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Beautiful No-Mow Yards: 50 Amazing Lawn Alternatives Paperback – March 6, 2012
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"... hands down one of the best garden writers I've had the pleasure of reading. I have a large library of gardening books, most with excellent content, but few rival the elegant and graceful prose of Beautiful No-Mow Yards." - (Garden Up! co-author Susan Morrison, Blue Planet Garden Blog)
"... an abundance of beautiful and inspiring photos that clearly illustrate all of the author's suggestions. Readers who are intent on eliminating the traditional lawn will be delighted by the endless possibilities they will find in this timely publication." (Allan Becker, BookPleasures)
"A well-written book, appealing and generous with information, and worth adding to the library." (Jill Billington, Gardens Illustrated)
"Beautiful No-Mow Yards showcases numerous eco-friendly alternatives to that voracious green turf... With drought and the likelihood of hosepipe bans forcing many of us to reconsider our gardening strategies, this book is a useful addition to our library." (Sarah Milliken, Garden Design Journal)
From the Author
Hi. I'm Evelyn Hadden, and I wrote Beautiful No-Mow Yards to show you that you have a lot of alternatives to that boring, lifeless lawn.
Part 1 offers design inspiration, with a chapter devoted to each of the following: shade gardens, living carpets, prairie and meadow gardens, patios, rain gardens, play areas, ponds, xeric gardens, stroll gardens, edible gardens, and smarter lawns. In these chapters you'll meet gardeners from coast to coast and learn from their successes.
For instance, Marte planted a different groundcover under each of her trees. Tom and Karen dine outdoors all summer with a lively prairie garden as the floor show. Jay fills his woodland garden with nonstop color, and showy natives bloom under Michelle's mature maple trees. Lisa replaced her whole back lawn with a pond. Julie's family built a patio for pennies. Roy and Rosadelia grow food in their elegant front yard. Ann and Roger's low-care lawn uses half the water of standard turfgrass, while Peggy only mows hers once a year.
You may mow to give your kids a place to run, but for healthy brains and bodies, they also need to climb, to make their own dens, and to interact with plants and animals. Learn from the experts how to find and make creativity-boosting play areas for your kids.
Now that you're inspired, Part 2 shows you how to get there, helping you convert your lawn to topsoil, add life to your design, and make sure that mother nature does more of the work than you do. It even gives tips for making your lawn more self-sustaining. Part 3 introduces 100 choice ground-layer plants, with clues to their behavior to help you site and combine them successfully.
Not all the plants, designs, or strategies presented throughout the book will work for every site or region, but you'll find enough information to make more educated choices about what might work best for your particular site and your style of gardening.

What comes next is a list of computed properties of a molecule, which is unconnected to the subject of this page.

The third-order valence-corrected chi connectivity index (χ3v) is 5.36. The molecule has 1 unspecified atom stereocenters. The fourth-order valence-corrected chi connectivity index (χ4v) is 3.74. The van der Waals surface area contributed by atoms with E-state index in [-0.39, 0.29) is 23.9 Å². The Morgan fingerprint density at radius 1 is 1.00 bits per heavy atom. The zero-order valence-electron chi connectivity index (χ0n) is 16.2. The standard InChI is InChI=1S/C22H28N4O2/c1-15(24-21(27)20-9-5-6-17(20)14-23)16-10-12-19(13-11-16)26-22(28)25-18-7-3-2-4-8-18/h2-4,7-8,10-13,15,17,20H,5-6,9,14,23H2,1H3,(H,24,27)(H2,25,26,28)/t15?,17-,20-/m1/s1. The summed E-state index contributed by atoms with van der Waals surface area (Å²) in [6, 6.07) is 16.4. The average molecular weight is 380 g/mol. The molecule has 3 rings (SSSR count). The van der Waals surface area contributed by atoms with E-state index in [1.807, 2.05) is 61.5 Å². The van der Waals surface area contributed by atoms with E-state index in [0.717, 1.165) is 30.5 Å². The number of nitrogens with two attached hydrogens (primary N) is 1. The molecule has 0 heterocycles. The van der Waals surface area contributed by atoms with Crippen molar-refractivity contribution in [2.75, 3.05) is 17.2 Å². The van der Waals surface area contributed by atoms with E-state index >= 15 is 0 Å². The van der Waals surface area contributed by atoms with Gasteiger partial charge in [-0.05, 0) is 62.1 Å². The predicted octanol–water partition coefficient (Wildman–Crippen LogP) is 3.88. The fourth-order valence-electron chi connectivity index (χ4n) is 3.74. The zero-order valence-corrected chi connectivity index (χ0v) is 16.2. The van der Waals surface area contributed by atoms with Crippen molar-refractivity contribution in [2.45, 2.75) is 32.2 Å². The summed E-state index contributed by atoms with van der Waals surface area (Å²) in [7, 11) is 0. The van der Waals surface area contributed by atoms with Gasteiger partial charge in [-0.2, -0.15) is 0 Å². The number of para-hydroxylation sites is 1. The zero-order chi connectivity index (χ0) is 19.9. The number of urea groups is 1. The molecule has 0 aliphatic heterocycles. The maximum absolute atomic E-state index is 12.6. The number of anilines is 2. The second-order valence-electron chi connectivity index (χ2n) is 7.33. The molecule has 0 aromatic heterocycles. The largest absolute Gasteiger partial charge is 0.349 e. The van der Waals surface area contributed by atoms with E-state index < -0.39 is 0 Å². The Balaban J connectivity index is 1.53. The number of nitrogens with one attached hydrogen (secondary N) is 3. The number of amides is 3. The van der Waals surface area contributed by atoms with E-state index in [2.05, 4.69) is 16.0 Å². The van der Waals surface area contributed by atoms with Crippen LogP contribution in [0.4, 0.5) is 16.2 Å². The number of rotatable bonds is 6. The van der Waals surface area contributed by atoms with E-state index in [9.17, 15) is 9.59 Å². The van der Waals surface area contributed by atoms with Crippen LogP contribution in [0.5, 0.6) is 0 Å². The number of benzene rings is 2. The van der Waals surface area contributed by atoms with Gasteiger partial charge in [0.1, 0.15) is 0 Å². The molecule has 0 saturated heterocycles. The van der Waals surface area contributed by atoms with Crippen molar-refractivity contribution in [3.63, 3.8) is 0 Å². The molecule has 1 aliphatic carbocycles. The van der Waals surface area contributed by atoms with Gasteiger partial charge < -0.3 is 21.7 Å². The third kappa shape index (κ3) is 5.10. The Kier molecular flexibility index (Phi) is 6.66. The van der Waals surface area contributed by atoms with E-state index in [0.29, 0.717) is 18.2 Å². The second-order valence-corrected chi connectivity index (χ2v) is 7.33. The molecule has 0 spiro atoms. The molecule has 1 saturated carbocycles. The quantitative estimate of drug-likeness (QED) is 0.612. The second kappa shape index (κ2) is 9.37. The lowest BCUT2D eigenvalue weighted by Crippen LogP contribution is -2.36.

The message of this book, in a nutshell, is that no-mow yards support more life -- not only wildlife, but your family's life outdoors. That's my wish for all of us.
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The book comes in three sections. The first section, about half the book, are descriptions and illustrations of over 50 beautiful garden spaces that once were lawns and now are filled with a wide variety of plants. The locations are spread from Minnesota to Wisconsin to California, with enough information and examples given to enable gardeners in every state to benefit. Many of the images are beautiful closeups of the plant. There are enough wide angle shots to keep most of us happy. Several of these examples were designed and planted by professionals who specialize in creating non grass areas. The second section is how to kill of your old tired bluegrass or other base plants. Mrs. Hadden emphasizes non chemical means like mulch or biodegradable fabric or newspaper and cardboard. Very generalized suggestions for planting techniques are made. These suggestions have to be very general in a book aimed nationwide. The third section is lists and descriptions of several different plants grouped by purpose.
The book is well and clearly written. It reads well, although there is much information scattered through the text. It has a index. And the organization is well done so that much information can be refound by referencing the table of contents.
Mrs. Hadden leans toward common, native plants. Her plant selection, while excellent, includes several that are garden thugs and very invasive, although that is a property desired for some locations. In the third section, the plants descriptions, she does include zone information. But the user of this book would be well advised to select the plants for their zone, habitat and range carefully. Mrs. Hadden does also state this repeatedly in the text. I do like her pushing us to use natives as they blend in better with our various niches and pollinators.
This book is an excellent overview of moving into non blue grass landscaping. A good buy.
Not as many photos as I would have liked and most of the plants and ideas weren't suitable for my northern yard.
in this book can save us a lot of grief in the long run. It isn't as easy as one might
think to go from 'grass to ground cover' without getting out of our depth. Are there any
local community restrictions? Will the neighbors object? All points are considered.